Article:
Eastern monarch butterflies kept in captivity still migrate south when they’re released. That could be good news for butterfly-rearing hobbyists and classrooms that raise monarchs as a learning opportunity.
Researchers made this discovery as a bit of an accident. They were studying if butterflies feeding on milkweed treated with neonicotinoids, a common pesticide, impacts the declining butterflies that migrate to Mexico during the fall. Using a flight stimulator funnel—an open funnel where they measured the butterflies’ directionality—and radio tracking, they found that the pesticide didn’t seem to affect the butterflies’ migration. But they did notice differences in the migration of the butterflies when they used the two different methods.
Past research on captive monarchs (Danaus plexippus) only used the flight simulators. “In the funnel, they oriented all over the place,” said Ryan Norris, a professor in the Department of Integrated Biology at the University of Guelph.
Norris was the senior author of a recent study published in Conservation Physiology led by PhD student Alana Wilcox, which compared the flight simulation funnels with radio tracking. “In the past in my lab using the same funnel on wild monarchs, they showed clear directionality,” he said. “When we got radio tracking results back for this study, they all went south or southeast.”
The findings suggest that monarchs may need 24 hours or more to recalibrate their direction in the wild, Norris said. Past research has shown that songbirds like Swainson’s thrushes (Catharus ustulatus) need a full day to recalibrate their magnetic senses after those senses were disturbed. While monarchs aren’t using the magnetic field, “it might be something when they’re in captivity, they may not get that proper sunlight orientation,” Norris said. “But it seems once they go are released in the wild, after 24 hours or more, they go south.”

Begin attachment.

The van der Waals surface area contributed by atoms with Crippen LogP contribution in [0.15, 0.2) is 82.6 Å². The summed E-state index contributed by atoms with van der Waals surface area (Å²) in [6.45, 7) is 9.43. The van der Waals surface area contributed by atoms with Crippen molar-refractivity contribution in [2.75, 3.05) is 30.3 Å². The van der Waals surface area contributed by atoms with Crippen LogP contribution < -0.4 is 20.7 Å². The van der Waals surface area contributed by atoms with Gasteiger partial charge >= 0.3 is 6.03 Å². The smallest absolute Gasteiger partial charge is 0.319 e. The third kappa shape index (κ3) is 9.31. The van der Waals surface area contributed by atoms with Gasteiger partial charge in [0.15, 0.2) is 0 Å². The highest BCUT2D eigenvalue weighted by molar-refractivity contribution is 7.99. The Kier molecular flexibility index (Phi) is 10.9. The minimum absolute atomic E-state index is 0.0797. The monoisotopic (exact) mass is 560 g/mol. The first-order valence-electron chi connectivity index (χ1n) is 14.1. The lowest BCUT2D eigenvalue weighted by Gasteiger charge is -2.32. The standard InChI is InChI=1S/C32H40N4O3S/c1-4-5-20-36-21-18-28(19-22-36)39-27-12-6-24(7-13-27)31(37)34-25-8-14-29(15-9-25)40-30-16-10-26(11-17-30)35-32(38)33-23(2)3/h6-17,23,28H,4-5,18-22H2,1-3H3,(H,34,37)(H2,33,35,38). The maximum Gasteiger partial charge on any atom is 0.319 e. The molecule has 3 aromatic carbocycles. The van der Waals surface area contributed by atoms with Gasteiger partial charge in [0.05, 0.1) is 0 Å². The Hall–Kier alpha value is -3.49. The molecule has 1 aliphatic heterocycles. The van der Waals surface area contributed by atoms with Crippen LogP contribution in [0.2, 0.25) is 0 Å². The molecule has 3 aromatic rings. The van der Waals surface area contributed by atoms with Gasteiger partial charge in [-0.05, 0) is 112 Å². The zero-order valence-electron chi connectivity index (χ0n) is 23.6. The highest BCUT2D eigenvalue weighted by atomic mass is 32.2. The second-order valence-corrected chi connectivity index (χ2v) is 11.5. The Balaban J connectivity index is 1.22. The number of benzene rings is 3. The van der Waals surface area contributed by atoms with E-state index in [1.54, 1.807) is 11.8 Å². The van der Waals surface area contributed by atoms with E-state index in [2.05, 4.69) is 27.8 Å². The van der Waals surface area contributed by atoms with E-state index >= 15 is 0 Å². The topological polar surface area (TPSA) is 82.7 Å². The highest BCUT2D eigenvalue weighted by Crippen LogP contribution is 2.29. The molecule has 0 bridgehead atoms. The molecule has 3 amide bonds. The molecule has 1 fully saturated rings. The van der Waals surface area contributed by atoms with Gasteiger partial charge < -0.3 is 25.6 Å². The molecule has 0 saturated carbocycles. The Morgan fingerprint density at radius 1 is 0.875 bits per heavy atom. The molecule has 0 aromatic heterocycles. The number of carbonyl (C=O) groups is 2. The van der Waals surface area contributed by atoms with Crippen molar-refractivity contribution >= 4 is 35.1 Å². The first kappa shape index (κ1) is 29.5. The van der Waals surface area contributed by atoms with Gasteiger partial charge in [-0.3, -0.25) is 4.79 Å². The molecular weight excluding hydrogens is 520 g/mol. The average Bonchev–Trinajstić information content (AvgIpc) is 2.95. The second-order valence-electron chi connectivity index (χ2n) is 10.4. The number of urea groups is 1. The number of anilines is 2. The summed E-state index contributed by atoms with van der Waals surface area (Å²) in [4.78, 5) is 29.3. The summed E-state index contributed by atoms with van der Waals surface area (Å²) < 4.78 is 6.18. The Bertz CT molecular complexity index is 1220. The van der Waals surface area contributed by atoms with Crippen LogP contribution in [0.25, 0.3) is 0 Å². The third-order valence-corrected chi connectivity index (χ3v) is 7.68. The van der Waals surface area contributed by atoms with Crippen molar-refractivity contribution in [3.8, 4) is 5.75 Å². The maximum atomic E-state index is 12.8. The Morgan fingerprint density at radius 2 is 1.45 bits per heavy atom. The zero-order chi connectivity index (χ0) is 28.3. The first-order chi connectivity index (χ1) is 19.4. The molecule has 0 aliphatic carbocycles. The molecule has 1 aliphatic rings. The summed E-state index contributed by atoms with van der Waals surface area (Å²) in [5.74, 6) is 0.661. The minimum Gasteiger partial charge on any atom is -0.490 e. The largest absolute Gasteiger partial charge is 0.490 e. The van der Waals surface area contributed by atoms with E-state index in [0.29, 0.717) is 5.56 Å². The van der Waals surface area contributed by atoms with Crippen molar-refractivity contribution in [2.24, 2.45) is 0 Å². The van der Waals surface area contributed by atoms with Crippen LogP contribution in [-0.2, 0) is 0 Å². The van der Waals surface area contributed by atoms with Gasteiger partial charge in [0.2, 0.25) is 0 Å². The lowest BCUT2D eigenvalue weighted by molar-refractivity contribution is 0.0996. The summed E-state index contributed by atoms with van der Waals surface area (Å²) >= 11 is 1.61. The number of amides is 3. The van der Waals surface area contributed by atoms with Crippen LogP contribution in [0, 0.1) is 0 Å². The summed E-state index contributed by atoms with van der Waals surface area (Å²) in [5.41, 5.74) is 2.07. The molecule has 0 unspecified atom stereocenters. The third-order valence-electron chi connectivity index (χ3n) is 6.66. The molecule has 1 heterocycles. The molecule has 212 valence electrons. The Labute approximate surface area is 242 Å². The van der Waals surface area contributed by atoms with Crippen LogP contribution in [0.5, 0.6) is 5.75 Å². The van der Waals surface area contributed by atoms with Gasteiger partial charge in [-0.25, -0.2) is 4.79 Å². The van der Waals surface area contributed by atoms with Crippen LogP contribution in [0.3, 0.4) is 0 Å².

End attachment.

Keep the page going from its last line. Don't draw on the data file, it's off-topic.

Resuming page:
The results suggest that rearing monarchs indoors, which many people do in the U.S. and Canada, can offer benefits to the butterflies, Norris said, but it also raises some concerns. While raising monarchs protects the butterflies from predators, the close quarters can increase the chances of parasites.
“But the other big plus side that’s not quantifiable is the education part of it,” he said. “It goes beyond monarchs in a sense. It teaches people about the butterfly lifecycle and how they transform from a chrysalis to an adult. It’s pretty amazing.”
|Dana Kobilinsky is associate editor at The Wildlife Society. Contact her at firstname.lastname@example.org with any questions or comments about her article. You can follow her on Twitter at @DanaKobi.|
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